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Tax credits can help adults pay for a class or a degree

tax credits for school

If you're looking into how to change careers, taking a few classes to enhance your advancement prospects or thinking about graduate school for an advanced degree, one option to help make it work financially is the Lifetime Learning Credit, a tax credit intended to make higher education more affordable for American families.

Tax credits, such as the Lifetime Learning Credit, reduce the amount of income tax you may have to pay. Unlike a deduction, which reduces the amount of income subject to tax, a credit directly reduces the tax itself.

"The Lifetime Learning Credit worked really well for me because as a student, I'm working freelance, not full-time," said Carly Bogen, a video editor who in 2010 opted to become a full-time student pursuing a master's degree in Information and Library Science at the Pratt Institute in New York City. "That gives me a lot of taxes to have to pay come April. The tax credit canceled that out for me this year, and I owed nothing, which was great."

Bogen, who works as a project assistant at the Museum of the Moving Image, said the tax credit is an essential part of her financial aid package.

"It was very important to me because it was about $2,000 in taxes that I didn't have to pay in April, which I can then put towards my tuition and living expenses instead," she said.

Tax credit

Bogen found out about the tax credit while using tax preparation software to file her 2010 taxes.

"I used the H&R Block free online tax system, and that explained it all for me and made it easy," she said. "I didn't know about it until I was doing my taxes and it was one of the options in the software."

The Lifetime Learning Credit and Hope Scholarship Credit tax benefits were created together as part of the Taxpayer Relief Act of 1997. The Hope Scholarship Credit was subsequently renamed the American Opportunity Tax Credit in the American Recovery and Reinvestment Act of 2009.

While the American Opportunity Tax Credit, which provides up to a $2,500 tax credit on qualified tuition, is limited to full-time students seeking an undergraduate degree for a total of four years, the Lifetime Learning Credit is much more flexible. The Lifetime Learning Credit provides up to a $2,000 tax credit on qualified tax returns and can be taken even if the student is only enrolled in one class and is not seeking a degree. In addition, students who qualify for the credit may take it for an unlimited number of years, making it an excellent tool for learners pursuing adult education on a part-time basis.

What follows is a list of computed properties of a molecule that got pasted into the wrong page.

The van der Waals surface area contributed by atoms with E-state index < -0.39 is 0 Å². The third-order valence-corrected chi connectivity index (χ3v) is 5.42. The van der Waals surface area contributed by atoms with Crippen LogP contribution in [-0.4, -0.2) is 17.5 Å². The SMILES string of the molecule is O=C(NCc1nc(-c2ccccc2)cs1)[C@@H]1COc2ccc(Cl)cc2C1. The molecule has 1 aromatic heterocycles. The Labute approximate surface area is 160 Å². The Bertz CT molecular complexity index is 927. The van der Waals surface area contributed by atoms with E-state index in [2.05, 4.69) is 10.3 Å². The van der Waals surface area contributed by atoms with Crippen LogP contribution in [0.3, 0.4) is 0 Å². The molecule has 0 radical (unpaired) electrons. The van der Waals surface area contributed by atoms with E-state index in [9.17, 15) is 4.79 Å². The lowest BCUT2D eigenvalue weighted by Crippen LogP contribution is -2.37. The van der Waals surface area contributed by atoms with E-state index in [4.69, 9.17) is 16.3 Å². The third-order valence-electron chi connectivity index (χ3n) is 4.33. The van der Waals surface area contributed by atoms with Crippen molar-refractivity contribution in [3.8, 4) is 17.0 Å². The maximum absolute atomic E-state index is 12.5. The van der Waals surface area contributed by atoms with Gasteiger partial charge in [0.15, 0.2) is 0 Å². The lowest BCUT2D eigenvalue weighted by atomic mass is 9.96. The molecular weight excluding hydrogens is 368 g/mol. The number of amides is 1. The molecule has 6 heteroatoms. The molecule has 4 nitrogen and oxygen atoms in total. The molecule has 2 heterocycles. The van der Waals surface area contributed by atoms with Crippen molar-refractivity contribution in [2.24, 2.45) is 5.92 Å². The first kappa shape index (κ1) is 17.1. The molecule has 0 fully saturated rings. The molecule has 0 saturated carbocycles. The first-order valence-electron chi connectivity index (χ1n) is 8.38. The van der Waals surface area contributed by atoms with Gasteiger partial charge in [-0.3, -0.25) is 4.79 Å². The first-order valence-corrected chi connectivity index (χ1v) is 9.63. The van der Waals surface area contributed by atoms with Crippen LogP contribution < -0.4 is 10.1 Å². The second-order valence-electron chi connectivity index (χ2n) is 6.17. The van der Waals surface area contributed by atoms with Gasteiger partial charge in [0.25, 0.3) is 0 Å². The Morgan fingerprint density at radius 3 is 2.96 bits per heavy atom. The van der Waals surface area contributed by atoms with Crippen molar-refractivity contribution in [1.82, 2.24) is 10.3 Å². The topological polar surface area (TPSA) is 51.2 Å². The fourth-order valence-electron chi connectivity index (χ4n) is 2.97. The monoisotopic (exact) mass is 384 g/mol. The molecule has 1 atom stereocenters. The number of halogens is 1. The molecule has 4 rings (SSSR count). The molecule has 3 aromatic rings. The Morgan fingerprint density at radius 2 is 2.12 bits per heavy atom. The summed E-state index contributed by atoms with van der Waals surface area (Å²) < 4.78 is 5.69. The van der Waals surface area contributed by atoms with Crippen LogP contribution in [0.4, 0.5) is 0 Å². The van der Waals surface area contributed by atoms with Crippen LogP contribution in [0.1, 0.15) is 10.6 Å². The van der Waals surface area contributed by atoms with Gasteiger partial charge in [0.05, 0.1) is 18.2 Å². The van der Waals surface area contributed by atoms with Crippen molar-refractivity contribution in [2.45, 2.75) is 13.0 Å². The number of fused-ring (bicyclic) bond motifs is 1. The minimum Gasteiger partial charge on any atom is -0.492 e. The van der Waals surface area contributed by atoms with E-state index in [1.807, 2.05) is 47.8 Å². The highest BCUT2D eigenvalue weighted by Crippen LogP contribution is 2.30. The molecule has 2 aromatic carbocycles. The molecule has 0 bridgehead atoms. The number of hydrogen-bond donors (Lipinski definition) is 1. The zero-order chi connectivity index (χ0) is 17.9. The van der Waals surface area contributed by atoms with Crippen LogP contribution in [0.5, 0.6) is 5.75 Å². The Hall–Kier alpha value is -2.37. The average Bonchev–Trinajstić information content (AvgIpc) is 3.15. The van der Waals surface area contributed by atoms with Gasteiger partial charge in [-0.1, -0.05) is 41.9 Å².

Unlike the American Opportunity Tax Credit, the Lifetime Learning Credit is a nonrefundable credit. This means that it can reduce your tax to zero, but, if the credit is more than your tax, the excess will not be refunded to you.

How to claim the credits

To claim the Lifetime Learning Credit tax benefit, taxpayers must meet the following requirements:

  • You must pay qualified education expenses of higher education.
  • You must pay the education expenses for an eligible student.
  • The eligible student must be either yourself, your spouse or a dependent for whom you claim an exemption on your tax return.

In addition, your modified adjusted gross income cannot exceed $120,000 if married and filing jointly, or $60,000 if your filing status is single, head of household, or qualifying widow or widower.

The Lifetime Learning Credit is equal to 20 percent of the taxpayer's out-of-pocket expenses for qualified tuition and related expenses of all eligible family members, up to a maximum of $10,000 in expenses. It is limited to a maximum tax credit of $2,000 per tax return. The maximum tax credit does not change even if the taxpayer is claiming a tax credit for the expenses of more than one student in the family.

For the purposes of the Lifetime Learning Credit, qualified education expenses include tuition and related expenses required for enrollment in a course. Student-activity fees and expenses for course-related books, supplies, and equipment are included in qualified education expenses only if the fees and expenses must be paid to the institution as a condition of enrollment or attendance.

The tax credit is available for all years of postsecondary education (anything beyond high school) and for courses to acquire or improve job skills. The student does not need to be pursuing a degree or other recognized education credential.

You cannot claim the tax credit if your filing status is married filing separately, you are listed as a dependent in the exemptions section of another person's tax return or you claimed the American Opportunity Tax Credit or a tuition and fees deduction for the same student in that year. Additionally, you are not eligible for the tax benefit if you or your spouse were a nonresident alien for any part of the year and chose not to be treated as a resident alien for tax purposes.